SHE GOT GAME: Kelly junior Alaney Moore excels at multiple sports even with softball being her main focus

Kelly junior Alaney Moore poses for a picture at Thomas W. Kelly High School, in Benton, Mo., on Monday, April 27, 2020.
Alex Wallner/Standard Democrat

BENTON, Mo. — Softball is Kelly junior Alaney Moore’s first love.

It’s the sport she wants to continue playing in college, and one that she has been successful at thus far in her career.

Her junior year, Moore batted .446 with 22 RBIs, 11 doubles, and 28 runs scored, earning her all-district and second-team all-state honors in the process.

However, it’s not the only sport where she excels. Moore finds success in three other activities as well.

She plays one fall sport, two winter sports, and one spring sport, and said that the busier she is, the better.

“Truthfully, the busier I am, the more focused I seem to be with everything,” Moore said. “Playing and being successful at multiple sports helps me stay in shape and be physically and mentally engaged.”

On the basketball court this past season, Moore was a force by not only scoring but rebounding as well. She finished the 2019-20 season, averaging 20.4 points and 12.9 rebounds per contest.

Her figures earned her Class 3, District 2 All-District and Scott-Mississippi County Conference All-Conference honors, while also being named co-conference Player of the Year.

In track and field, Moore was an all-stater during her sophomore year, and due to the coronavirus pandemic, couldn’t try and repeat that performance in the 2020 season.

Moore earned all-state honors in the long jump in 2019, where she placed third — the top eight participants are recognized in each event — and missed out in the triple jump by one spot, where she placed ninth.

Coming into her first go-around on the track team her freshman year, head coach Josh Freeman knew she was an athlete, but didn’t know how that would translate to the events where the team needed her.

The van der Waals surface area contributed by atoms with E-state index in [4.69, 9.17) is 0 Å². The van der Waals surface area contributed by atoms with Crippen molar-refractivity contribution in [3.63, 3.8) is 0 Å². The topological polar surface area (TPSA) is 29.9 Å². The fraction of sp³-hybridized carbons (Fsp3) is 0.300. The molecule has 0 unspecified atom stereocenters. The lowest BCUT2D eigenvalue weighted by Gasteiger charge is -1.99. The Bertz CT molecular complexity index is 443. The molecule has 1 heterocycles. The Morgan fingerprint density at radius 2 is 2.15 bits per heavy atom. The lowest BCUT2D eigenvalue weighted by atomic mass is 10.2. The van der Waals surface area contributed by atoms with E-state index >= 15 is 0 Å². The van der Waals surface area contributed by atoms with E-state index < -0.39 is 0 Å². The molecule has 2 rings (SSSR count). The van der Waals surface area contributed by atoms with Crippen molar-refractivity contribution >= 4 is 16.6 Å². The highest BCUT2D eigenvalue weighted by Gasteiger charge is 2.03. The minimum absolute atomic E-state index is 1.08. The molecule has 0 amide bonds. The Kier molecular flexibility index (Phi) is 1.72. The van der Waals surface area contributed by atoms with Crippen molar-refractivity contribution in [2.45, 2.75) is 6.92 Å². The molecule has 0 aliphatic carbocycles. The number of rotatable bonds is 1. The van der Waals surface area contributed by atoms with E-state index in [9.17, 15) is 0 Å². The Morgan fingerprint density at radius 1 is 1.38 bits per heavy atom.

“Her freshman year, she was still learning to control her body, so I only allowed her to do the long jump,” Freeman said. “She was always one of the hardest workers and would do what I asked of her and trusted me. In one of the meets we had, I then saw not just what type of athlete she was but who she was. She would compete. If someone jumped past her, her next jump would be better.

“The difference for me between a good and great athlete is what happens when it comes down to pressure-type situations. Will they crack? Be scared? Give up? Or will they compete? I think if you ask any coach, that is where you can answer the question of how she has improved. It’s not necessarily something that has to come up on stats or marks, even though those have all improved every year. She has something that you can’t truly coach — the great ones always do.”

Her sophomore year, Moore placed in the top five, for the long jump, in seven of her eight events. She placed in the top three six times, in the top two three times, and won at the SEMO All-Conference Invitational.

In the triple jump, she also executed.

Moore placed in the top five in six of her eight events, while also placing in the top three five times, the top two four times, and also won at the SEMO All-Conference Invitational.

Track and field was Moore’s newest challenge, and so far, the junior seemed to make the right decision for her spring activity.

Altogether, select athletes understand how to perform, and for Moore, the ingredients are there to be successful at multiple activities.

“Alaney’s just a great athlete all-around in general,” Kelly head softball coach and athletic director Melanie Heuring said. “She’s every coach's dream on a team because of her work ethic and her drive to compete and want to do well. She’s just a great asset to have on any team, no matter what sport she’s playing.”

When all of her respective sports seasons end and summertime comes around, her focus goes toward her top sport, but she always finds time to work on her other activities as well.

“Softball takes up the majority of my time, so I don’t get to work on basketball and track and field s much as I would like to, but I do find ways with my assistant coach to put work into basketball out-of-season,” Moore said. “I also work out and stay physically active for all sports year-round.”

Kelly junior Alaney Moore laughs while swinging a bat at Thomas W. Kelly High School, in Benton, Mo., on Monday, April 27, 2020.
Alex Wallner/Standard Democrat

For cheerleading, Moore said that even though it coincides with basketball season, that she is lucky to have coaches — on both sides — that work well as a team.

“It’s not that bad when it’s just sideline cheering for boys, but when you add the competitive cheer part of the season, I am school practicing more than I am at home,” Moore said. “Luckily, my coaches work with each other to make sure those who have dual sports can be successful at both.”

Kelly head cheerleading coach Billy Hoskins added that time management is a crucial piece to the puzzle.

“She is an ace at this,” said Hoskins of Moore. “Coupled with the fact that she is determined to succeed, makes this unique predicament manageable.”

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